Energy & Environment

International Energy Agency: Renewables will surpass coal by 2025

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OAKLAND, MARYLAND – AUGUST 23: In an aerial view, turbines from the Roth Rock wind farm spin on the spine of Backbone Mountain next to the Mettiki Coal processing plant on August 23, 2022 in Oakland, Maryland. The 50,000 kilowatt Roth Rock project has 20 Nordex N90/2500 turbines and has been operating since 2011. Once Maryland’s largest coal mine, the Mettiki pulled a total of 55 million short tons from the Upper Freeport seam in Garrett County’s southwestern corner between 1983 and 2006, when the mine was closed. Today, the former mine site still washes, separates and processes coal from nearby mines. (Photo by Chip Somodevilla/Getty Images)

Renewable energy will surpass coal as a source of global electricity generation by 2025, the International Energy Agency (IEA) projected in a report Tuesday.

In its annual renewables report, the IEA said the Russian invasion of Ukraine has accelerated the transition and will contribute to it increasing nearly twofold in the next five years. Between now and 2027, the IEA projects, global renewable energy capacity will increase by about 2,400 gigawatts, equivalent to China’s current capacity.

Although nations were already trending toward renewable adoption, the expected growth is 30 percent above what the IEA was projecting a year ago.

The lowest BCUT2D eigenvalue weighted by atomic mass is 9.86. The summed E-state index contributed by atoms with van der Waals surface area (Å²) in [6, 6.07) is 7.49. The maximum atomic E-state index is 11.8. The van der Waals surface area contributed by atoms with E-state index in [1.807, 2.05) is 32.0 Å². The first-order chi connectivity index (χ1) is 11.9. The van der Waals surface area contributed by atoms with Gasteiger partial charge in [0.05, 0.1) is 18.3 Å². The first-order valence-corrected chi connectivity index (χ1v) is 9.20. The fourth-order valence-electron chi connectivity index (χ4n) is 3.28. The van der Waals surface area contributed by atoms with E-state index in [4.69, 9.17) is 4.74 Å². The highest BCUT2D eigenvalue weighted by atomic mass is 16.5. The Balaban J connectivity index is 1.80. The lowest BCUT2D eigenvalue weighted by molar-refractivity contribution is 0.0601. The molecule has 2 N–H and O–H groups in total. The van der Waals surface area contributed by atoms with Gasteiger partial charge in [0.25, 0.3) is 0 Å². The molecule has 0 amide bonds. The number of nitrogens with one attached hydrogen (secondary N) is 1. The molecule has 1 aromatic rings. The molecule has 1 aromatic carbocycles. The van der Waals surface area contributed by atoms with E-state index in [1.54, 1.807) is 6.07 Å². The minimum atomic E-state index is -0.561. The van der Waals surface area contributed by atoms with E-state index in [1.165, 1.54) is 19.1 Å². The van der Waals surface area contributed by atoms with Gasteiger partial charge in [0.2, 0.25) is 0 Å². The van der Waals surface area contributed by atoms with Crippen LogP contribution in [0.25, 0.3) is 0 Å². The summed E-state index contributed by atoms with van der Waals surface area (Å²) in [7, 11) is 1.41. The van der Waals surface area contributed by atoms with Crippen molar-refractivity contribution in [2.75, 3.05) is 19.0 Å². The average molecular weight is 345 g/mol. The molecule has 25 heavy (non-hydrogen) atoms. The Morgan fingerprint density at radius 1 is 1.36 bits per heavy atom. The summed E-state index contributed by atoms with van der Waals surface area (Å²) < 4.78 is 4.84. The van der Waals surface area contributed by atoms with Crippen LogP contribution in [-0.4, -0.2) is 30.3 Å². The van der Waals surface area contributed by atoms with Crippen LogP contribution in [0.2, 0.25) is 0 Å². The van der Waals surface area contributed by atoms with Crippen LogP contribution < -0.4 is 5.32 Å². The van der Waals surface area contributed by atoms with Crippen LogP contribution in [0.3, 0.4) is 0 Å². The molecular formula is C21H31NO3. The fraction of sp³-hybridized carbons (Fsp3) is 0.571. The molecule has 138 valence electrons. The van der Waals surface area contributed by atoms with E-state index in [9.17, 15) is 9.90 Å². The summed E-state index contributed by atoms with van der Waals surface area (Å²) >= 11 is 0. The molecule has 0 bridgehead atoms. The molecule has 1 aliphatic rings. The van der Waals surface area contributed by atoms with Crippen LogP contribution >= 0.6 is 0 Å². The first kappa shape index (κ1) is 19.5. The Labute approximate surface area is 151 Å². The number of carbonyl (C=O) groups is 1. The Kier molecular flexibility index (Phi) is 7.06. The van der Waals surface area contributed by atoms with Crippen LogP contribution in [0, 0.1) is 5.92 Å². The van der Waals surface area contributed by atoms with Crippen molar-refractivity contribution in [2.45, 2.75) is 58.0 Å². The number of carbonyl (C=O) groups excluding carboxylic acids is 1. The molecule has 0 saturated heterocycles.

The invasion of Ukraine is set to be a particular accelerant for the transition in Europe. The capacity added in European nations from 2022 to 2027 will be double that of the expansion in the previous five years, according to the IEA.

Elsewhere, the three top carbon emitters — China, the U.S. and India — are also set to drive expansion of renewables more than was projected a year ago. In China’s case, the nation’s latest five-year plan calls for development equivalent to nearly half of new capacity over the next five years. The U.S., meanwhile, is set to implement a number of renewable energy initiatives through the Inflation Reduction Act, a year after the prospect of a climate and infrastructure bill seemed doomed in the 50-50 Senate.

“Renewables were already expanding quickly, but the global energy crisis has kicked them into an extraordinary new phase of even faster growth as countries seek to capitalize on their energy security benefits,” IEA Executive Director Fatih Birol said in a statement. “The world is set to add as much renewable power in the next five years as it did in the previous 20 years. This is a clear example of how the current energy crisis can be a historic turning point towards a cleaner and more secure energy system.”

Tags Coal International Energy Agency Renewable energy
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